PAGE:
Check your plants every morning and water as needed.  (Put your fingers in the soil to see if it is dry. If the soil feels hot and is bone dry, you need to water. If the soil is cool and squishy, you may want to cut back on the watering. Consistently wet soil can invite disease.)  By watering in the morning, it will be a cooler time of day and will create a rhythm for your plant care cycle. If you get in the habit of watering every morning, it will decrease the likelihood that you’ll forget to do it. If you see the forecast is suggesting extreme heat, go ahead and really douse your plants. It will help keep them cool and happy.

If extreme heat is prolonged, you may need to water more often or even multiple times during the day.  If you don’t have time to check your plants more than once a day, you may want to consider installing drip lines and using a timer. It will take a bit of experimenting to figure out a good match of watering times to the requirements of your current temperatures. However, you’ve already planned to check your plants every morning, so you’re partly there.

If you make a mistake and your plant wilts, you may be able to save it. If it is in a pot, move it to a shady area , over water it and drop the pot into a couple inches of water inside another container for a few minutes. (Don’t let the water go all the way up to your potting soil or you might lose it.) This may save your plant. Once you’ve given it a chance to perk up, remove any dead leaves. Leave the pot in the shad for a couple of hours and move it back, once it is refreshed. If you can’t move your plant, water it until the soil puddles. The extra water may help save it.

Being diligent about checking on your plants will help keep them alive and make you a happier gardener. If you have questions, please post them on our Facebook page.

 

How to Grow Vegetables in Hanging Baskets

Green beans & a tomato plant

Do you have limited space, but still want to growing vegetables? This article will share with you simple steps to growing vegetables in hanging baskets.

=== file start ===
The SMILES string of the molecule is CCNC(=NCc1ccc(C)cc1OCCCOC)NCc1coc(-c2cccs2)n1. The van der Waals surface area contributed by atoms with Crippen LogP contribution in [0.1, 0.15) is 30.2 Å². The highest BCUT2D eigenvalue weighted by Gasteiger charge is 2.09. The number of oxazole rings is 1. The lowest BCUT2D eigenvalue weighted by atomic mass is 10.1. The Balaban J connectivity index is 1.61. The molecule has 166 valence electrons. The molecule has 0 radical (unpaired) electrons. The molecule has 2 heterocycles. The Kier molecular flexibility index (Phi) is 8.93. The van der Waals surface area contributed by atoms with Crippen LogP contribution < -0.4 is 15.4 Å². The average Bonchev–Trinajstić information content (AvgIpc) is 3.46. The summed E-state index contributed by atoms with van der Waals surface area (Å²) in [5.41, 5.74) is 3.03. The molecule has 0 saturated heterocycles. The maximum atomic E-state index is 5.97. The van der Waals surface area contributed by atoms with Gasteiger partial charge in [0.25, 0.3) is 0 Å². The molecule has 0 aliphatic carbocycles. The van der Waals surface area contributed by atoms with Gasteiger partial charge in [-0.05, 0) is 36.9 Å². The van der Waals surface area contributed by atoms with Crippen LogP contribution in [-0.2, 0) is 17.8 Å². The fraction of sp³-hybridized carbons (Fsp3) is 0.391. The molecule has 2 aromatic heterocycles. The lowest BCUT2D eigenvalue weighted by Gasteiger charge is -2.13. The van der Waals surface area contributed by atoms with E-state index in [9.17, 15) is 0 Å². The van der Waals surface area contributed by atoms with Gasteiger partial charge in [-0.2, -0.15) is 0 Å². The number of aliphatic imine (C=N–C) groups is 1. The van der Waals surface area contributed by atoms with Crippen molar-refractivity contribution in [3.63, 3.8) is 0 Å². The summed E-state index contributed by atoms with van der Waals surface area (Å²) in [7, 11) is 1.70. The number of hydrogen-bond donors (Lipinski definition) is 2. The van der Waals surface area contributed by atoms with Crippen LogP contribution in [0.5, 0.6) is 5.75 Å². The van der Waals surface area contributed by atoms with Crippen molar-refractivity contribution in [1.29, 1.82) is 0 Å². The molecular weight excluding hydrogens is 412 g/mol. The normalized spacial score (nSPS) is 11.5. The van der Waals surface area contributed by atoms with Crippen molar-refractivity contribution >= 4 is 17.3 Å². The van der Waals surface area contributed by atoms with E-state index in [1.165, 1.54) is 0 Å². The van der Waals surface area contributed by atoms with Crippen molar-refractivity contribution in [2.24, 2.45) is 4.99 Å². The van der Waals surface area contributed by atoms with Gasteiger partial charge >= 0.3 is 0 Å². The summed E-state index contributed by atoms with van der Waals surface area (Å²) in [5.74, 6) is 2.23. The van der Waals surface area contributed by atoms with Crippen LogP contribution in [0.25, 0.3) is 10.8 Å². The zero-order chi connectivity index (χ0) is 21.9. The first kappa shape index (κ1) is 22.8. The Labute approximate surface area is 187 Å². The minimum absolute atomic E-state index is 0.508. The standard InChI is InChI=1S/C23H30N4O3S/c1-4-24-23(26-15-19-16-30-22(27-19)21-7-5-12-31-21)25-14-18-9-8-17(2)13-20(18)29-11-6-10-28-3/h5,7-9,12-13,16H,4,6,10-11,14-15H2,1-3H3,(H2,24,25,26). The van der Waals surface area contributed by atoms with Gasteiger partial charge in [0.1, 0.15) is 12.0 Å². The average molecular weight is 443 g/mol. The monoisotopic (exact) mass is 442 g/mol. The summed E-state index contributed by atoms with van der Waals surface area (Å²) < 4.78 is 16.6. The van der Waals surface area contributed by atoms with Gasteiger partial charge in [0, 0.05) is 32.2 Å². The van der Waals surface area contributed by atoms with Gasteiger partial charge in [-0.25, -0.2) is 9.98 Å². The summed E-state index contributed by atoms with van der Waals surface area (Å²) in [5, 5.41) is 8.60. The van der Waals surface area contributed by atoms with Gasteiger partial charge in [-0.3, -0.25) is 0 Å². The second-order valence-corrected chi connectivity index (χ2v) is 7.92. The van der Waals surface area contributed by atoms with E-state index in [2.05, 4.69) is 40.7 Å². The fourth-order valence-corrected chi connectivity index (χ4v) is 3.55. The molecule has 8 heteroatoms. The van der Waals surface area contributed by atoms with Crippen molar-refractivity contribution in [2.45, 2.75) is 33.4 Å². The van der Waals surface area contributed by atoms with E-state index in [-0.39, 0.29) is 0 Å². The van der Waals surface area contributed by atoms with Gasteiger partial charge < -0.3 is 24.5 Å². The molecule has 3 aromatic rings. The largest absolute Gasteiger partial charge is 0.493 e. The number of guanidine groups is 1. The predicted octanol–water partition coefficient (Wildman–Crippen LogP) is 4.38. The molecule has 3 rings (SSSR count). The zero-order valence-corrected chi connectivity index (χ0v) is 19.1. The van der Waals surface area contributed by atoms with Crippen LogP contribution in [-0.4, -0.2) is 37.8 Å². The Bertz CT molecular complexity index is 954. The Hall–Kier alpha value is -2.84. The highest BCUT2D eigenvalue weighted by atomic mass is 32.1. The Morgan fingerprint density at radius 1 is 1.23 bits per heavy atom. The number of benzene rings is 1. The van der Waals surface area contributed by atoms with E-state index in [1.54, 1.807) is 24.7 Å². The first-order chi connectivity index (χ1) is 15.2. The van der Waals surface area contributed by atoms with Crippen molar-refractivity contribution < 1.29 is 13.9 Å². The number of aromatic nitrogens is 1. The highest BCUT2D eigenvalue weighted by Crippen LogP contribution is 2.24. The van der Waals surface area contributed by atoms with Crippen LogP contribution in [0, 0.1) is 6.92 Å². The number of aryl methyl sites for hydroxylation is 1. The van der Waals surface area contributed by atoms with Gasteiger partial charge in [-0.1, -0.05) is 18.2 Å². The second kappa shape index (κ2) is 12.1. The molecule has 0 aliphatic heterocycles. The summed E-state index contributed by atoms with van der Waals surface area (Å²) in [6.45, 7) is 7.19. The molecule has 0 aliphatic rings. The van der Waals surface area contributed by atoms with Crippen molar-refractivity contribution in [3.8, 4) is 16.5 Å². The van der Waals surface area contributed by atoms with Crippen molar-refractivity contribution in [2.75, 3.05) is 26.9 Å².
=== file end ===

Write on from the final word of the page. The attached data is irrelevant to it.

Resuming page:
• First, decide what you like growing and want to eat. If you hate spinach, you won’t enjoy growing it.
  • Once you know what you’d like to grow, take some time to study what does well in your area in the current season. Your local agricultural extension can often provide you with guidance.
  • Consider the size of what you are growing and how you will grow it. For example, due to the height of corn, it wouldn’t make a great choice for a hanging basket. However, things like tomatoes if grown upside down may work well. Cucumbers are also an excellent choice, as the vines can provide interest to your basket. Pick them when small to avoid weighing down your vines.
Flowers, tomato, cucumber & oregano
  • Think about the position of the sun. Most vegetables benefit from a lot of light. Shady locations aren’t a great choice. Choose a place that receives light for the majority of the day.
  • Choose the potting soil that matches your needs. If you live in an area that is really hot and sunny, materials like coco peat that can help hold moisture. If you get a lot of rain, choose a mixture that contains sand for drainage.  (There is also difference between potting soil and garden soil mixes. Thus, be sure to ask questions about what you are purchasing. Garden soil may be higher in clay, which is heavier and doesn’t give roots as much freedom to move. Quality may not be the same from vendor to vendor, either.)
  • Fill your hanging planter with soil and scoop out appropriate size holes to make room for your plants.
  • Transplanting plants from the original container to the hanging basket is the fun part. Simply place your hand around the base of the plant to hold it in place and turn the container upside down. If the plant doesn’t fall out, squeeze the container lightly (if you can) or tap it. Once the plant slips out, turn it right side up, place it in your pre-scooped hole, cover it with soil and water.
  • Hang your basket, check it every day to see if it needs water, fertilize as recommended on your fertilizer package and watch your vegetables grow. (If you see bugs or your plant doesn’t grow as expected, write us on Facebook and we can help.)

Why Is My Plant Dying?

Do you have a plant that is dying in your garden? Figuring out plant problems can really be frustrating and you may feel like you’ve failed. Don’t worry. Even seasoned gardeners lose plants. This blog will give you a light introduction into diagnosing your growing issues.

In order to understand why your plant may be struggling, you need to assess its quality of life. Start by running a web search without quotation marks for “requirements for growing [insert plant name].” This should lead you to knowledge on the basic needs of your plant.

Unhealthy squash plant with bugs